This morning was rough for Liam and I. He did not want to wear his sweatshirt. “It is too rough. Take it off now. It is bothering me”. He was jumping up and down, and screaming. Not another tantrum, I thought to myself. I am sure our neighbors were well aware that he did not want to wear his sweatshirt today. This is life with Sensory Integration Disorder.
I always give Liam extra time in the morning while getting ready to go to school. Just in case. This morning, I was seconds away from missing the school bus again.
How did I resolve the crisis this morning? First, I tried to reason with him. I told him it is still too cold outside. He would get cold without it, and wearing only a tee-shirt would not be enough. That tactic did not work this morning. Liam has little awareness to the sensation of cold weather. He frequently removes his hat and gloves, and unzips his coat while playing outside. Unless we move to a warmer climate, this issue will remain ongoing.
I moved on to tactic number two. I negotiated. I would let him wear his favorite batman t-shirt if agreed to keep the sweatshirt on. He folded his arms in anger and said “No”. OK, I thought, this is not going well. By this time, he was lying down on the floor, refusing to move. Trying to stay calm during this event can be frustrating. I took deep breaths, and tried again.
I finally hit the jack pot with tactic number three. I got down on the floor with him, and massaged his back. Putting pressure on his body is an excellent trick that his Occupational Therapist taught me. When Liam receives pressure on his body, it instantly calms and relaxes him. Now that I finally had him in this state, I started to reason with him once again. I told him how nice, and soft, and warm the sweater would feel on him. I rubbed the cotton on his face to show him how fluffy the material was. In his relaxed state, he was receptive to my advice. He finally put the sweatshirt on.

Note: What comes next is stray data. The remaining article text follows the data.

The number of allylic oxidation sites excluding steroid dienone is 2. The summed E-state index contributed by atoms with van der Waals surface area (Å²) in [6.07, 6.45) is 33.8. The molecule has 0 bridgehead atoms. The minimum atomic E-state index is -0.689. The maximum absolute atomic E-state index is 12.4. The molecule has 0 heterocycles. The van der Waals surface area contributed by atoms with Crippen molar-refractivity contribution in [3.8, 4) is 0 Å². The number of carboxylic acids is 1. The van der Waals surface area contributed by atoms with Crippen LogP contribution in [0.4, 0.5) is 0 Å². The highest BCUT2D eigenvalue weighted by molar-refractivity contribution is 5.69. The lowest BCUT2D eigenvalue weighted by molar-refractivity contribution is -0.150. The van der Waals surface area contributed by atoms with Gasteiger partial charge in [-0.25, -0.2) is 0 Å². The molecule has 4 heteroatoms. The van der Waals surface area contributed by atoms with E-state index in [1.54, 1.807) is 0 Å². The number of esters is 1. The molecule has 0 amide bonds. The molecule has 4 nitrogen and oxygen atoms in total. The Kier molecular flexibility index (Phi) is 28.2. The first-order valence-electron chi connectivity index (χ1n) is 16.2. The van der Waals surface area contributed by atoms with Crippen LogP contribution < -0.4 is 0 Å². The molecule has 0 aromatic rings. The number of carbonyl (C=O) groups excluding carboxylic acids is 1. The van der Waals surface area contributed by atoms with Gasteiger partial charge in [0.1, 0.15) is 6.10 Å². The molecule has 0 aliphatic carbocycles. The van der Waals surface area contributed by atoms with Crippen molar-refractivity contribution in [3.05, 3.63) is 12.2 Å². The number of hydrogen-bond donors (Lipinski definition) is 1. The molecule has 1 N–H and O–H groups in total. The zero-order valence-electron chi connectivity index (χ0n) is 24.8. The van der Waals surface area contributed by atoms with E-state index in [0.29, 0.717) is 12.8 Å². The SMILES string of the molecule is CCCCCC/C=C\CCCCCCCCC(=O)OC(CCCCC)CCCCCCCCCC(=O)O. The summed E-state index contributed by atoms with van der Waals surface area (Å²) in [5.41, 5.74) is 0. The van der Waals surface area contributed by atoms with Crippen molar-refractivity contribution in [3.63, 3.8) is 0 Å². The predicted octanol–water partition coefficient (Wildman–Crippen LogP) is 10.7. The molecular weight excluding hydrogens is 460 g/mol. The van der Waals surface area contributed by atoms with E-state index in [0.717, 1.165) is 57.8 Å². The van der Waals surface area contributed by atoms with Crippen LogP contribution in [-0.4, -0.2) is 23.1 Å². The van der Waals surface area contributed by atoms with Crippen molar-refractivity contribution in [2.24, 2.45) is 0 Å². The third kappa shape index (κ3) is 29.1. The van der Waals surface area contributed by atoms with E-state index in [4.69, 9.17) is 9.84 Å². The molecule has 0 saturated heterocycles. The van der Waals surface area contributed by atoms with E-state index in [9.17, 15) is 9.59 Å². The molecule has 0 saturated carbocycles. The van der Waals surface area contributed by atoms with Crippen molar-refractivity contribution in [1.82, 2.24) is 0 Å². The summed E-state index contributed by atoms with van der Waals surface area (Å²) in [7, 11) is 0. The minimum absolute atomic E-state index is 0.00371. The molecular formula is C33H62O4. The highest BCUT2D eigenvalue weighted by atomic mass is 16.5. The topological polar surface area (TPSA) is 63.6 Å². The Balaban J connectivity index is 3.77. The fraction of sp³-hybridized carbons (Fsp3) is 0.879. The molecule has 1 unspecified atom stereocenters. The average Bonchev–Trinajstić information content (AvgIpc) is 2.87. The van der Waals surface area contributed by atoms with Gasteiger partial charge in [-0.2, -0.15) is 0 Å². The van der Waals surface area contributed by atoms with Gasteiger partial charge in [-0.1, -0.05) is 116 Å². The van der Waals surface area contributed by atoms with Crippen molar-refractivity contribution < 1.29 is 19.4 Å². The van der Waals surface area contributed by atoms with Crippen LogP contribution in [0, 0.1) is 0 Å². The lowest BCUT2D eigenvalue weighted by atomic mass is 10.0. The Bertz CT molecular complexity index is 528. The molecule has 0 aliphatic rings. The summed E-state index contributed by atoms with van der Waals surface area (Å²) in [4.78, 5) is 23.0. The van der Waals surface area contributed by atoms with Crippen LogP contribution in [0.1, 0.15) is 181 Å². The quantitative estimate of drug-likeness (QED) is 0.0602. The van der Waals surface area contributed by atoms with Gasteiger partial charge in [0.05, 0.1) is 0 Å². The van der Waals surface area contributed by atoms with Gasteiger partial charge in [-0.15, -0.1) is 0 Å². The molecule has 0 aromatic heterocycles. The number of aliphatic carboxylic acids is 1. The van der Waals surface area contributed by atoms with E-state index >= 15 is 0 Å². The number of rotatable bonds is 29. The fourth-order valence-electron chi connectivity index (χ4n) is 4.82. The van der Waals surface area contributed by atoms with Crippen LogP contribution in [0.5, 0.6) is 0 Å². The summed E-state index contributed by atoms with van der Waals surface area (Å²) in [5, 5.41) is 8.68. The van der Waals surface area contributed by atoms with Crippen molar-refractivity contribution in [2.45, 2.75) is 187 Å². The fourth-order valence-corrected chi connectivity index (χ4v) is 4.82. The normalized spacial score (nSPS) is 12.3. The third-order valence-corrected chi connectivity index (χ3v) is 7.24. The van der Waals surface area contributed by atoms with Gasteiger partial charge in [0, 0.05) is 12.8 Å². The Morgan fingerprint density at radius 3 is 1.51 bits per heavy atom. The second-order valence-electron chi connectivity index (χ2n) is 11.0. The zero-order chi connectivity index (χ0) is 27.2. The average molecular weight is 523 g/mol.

This is just one example of a typical morning. It does not always have this type of happy ending. There are some mornings when Liam yells and screams all the way to the bus stop. Hats and gloves get thrown to the ground. His coat also has the potential to end up there also. On those mornings, I find myself chasing him down the street, and begging him to put them back on. Some days, he won’t. On those days, I shove them in his school bag and hope for the best. I look around me, and hope no one is around to witness this.
Everyday is different, and we face new triggers almost daily. Tricks that work one day, may not work the following day. I am thankful that we are followed by a wonderful team of professionals that work very hard with Liam and I. They constantly give me new tricks, and tips to help Liam with his issues with sensations.
Now, it is the waiting game. Will Liam come home wearing his sweater tonight?
Category: Sensory Integration Disorder